People who leave terrorist groups or move away from violent roles do so for a multitude of reasons. Horgan explains why greater understanding of the motivations behind this so-called 'disengagement' will help in developing successful anti-terrorism initiatives.
The reality is that actual attacks represent only the tip of an iceberg of activity.
In the battle of ideas that has come to characterize the struggle against jihadist terrorism, a sometimes neglected dimension is the personal motivations of those drawn into the movement. This paper reports the results of a workshop held in September 2005 and sponsored by RAND’s Center for Middle East Public Policy and the Initiative for Middle East Youth. Workshop participants discussed the issue of why young people enter into jihadist groups and what might be done to prevent it or to disengage members of such groups once they have joined.
Now, back to the Packer piece:
The odd inclusion of environmentalist rhetoric, he said, made clear that “this wasn’t a list of genuine grievances. This was an Al Qaeda information strategy." ... “bin Laden’s message was clearly designed to assist the President’s reëlection.” Bin Laden shrewdly created an implicit association between Al Qaeda and the Democratic Party, for he had come to feel that Bush’s strategy in the war on terror was sustaining his own global importance.
You may recall the speculation that Bush would produce bin Laden's he... [ Read More (0.7k in body) ]
Watching Dean Baker on CSPAN at the moment, visited his think tank's site, lots of interesting talking point memos.
With much of this equity now eliminated by the collapse of the bubble, many families can no longer sustain their levels of consumption. The main reason that banks won't lend to these families is that they no longer have home equity to serve as collateral. It wouldn't matter how much money the banks had, they are not going to make mortgage loans to people who have no equity.
And house prices are not going to come back. This is like Pets.com. We are not going to get the price of $200,000 homes in central California back up to $500,000.
How do we go about getting the banks in order? Almost every economist I know rejects the Paulson approach and argues instead for directly injecting capital into the banks. The taxpayers give them the money and then we own some, or all, of the bank. (That's what Warren Buffet did with Goldman Sachs.)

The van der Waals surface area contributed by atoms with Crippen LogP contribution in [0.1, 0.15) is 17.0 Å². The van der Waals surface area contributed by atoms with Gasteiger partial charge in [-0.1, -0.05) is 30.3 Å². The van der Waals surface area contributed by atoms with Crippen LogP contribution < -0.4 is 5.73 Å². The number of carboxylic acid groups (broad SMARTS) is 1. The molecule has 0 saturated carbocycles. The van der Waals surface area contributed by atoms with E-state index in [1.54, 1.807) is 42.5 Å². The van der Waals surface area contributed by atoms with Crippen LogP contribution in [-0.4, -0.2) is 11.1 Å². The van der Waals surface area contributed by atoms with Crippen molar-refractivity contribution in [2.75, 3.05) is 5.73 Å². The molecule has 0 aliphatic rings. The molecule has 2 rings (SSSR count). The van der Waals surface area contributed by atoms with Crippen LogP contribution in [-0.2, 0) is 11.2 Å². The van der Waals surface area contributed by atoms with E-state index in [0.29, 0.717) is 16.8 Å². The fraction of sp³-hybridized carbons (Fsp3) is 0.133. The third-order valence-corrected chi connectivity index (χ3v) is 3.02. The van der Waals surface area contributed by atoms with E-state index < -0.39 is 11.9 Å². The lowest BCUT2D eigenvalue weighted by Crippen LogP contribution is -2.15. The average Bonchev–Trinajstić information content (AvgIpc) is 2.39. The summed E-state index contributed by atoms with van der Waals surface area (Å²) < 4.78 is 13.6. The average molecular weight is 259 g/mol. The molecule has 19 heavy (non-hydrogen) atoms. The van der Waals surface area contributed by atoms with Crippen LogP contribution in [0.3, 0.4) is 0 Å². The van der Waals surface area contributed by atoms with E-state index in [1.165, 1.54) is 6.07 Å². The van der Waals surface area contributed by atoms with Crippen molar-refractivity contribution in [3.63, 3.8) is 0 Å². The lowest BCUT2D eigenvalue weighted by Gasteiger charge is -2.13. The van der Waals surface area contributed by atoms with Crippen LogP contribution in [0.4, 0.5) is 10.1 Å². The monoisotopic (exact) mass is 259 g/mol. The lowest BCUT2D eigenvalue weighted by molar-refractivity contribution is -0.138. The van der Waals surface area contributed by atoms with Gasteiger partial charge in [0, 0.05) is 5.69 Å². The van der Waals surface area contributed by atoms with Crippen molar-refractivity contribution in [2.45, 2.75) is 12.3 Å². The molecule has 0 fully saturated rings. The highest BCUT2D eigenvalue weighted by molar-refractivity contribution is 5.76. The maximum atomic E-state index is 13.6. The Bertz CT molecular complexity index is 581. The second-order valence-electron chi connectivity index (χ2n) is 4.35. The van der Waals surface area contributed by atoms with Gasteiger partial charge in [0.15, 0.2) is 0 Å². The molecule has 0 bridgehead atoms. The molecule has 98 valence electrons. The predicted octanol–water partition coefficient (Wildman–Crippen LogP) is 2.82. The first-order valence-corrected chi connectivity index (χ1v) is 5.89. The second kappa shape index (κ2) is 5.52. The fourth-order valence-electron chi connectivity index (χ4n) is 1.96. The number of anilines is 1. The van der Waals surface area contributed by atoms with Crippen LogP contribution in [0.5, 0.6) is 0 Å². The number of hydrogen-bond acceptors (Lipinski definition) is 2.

This isn't about begging for a sliver of equity as a concession for a $700 billion bailout, this is about constructing a bank rescue the way that business people would do it. We have an interest in a well-operating financial system. There is zero public interest in giving away taxpayer dollars to the Wall Street banks and their executives.
Time to kick CaffineMonkey in the ass. Sorry Ben, I owe you a beer.
Who needs security when you have a robot? | ajc.com
Topic: Current Events
12:44 pm EST, Feb 22, 2008
Late at night several times a week, Terrill powers up the 4-foot-tall, 300 pound device and reaches for a remote control packed with two joysticks and various knobs and switches. Standing on a nearby corner, he maneuvers the machine down the block, often to a daycare center where it accosts what Terrill says are drug dealers, vagrants and others who shouldn't be there.
He flashes the robot's spotlight and grabs a walkie-talkie, which he uses to boom his disembodied voice over the robot's sound system.
"I tell them they are trespassing, it's private property, and they have to leave," he said. "They throw bottles and cans at it. That's when I shoot the water cannon. They just scatter like roaches."
OMG, I can't believe he actually built it, and I can't believe it actually works.
You now have something more to look forward to at O'Terrill's besides the fish and chips!
Defense Minister: How can offensive-forbidden Japan stop UFO Attack
Topic: Current Events
3:42 pm EST, Jan 22, 2008
Japan's Defense Minister Shigeru Ishiba is considering how his Self-Defense Forces could respond to an attack by space aliens while adhering to limits on military action under the country's war-renouncing Constitution.
Ishiba said yesterday a Japanese military response, such as those in the Godzilla movie series, would require legal review and said he is studying ways Japan could deal with an attack. Ishiba said his comments represent a ``personal view,'' and not Defense Ministry policy, according to the transcript of the press conference published on the ministry's Web Site.
``There are no grounds for us to deny there are unidentified flying objects and some life-form that controls them,'' Ishiba said. ``Few discussions have been held on what the legal grounds are'' for a military response.
A most interesting problem to have. I suggest building a giant robotic lizard and hiding him in a volcano until the aliens attack.
Lawyers representing Procter & Gamble send a 66-page cease-and-desist letter to British sex-toy company Love Honey, demanding that it stop using images of its Oral B electric toothbrushes to promote a product called the Brush Bunny - a rabbit-shaped piece of plastic that slips over the top of an Oral B to turn it into a vibrator.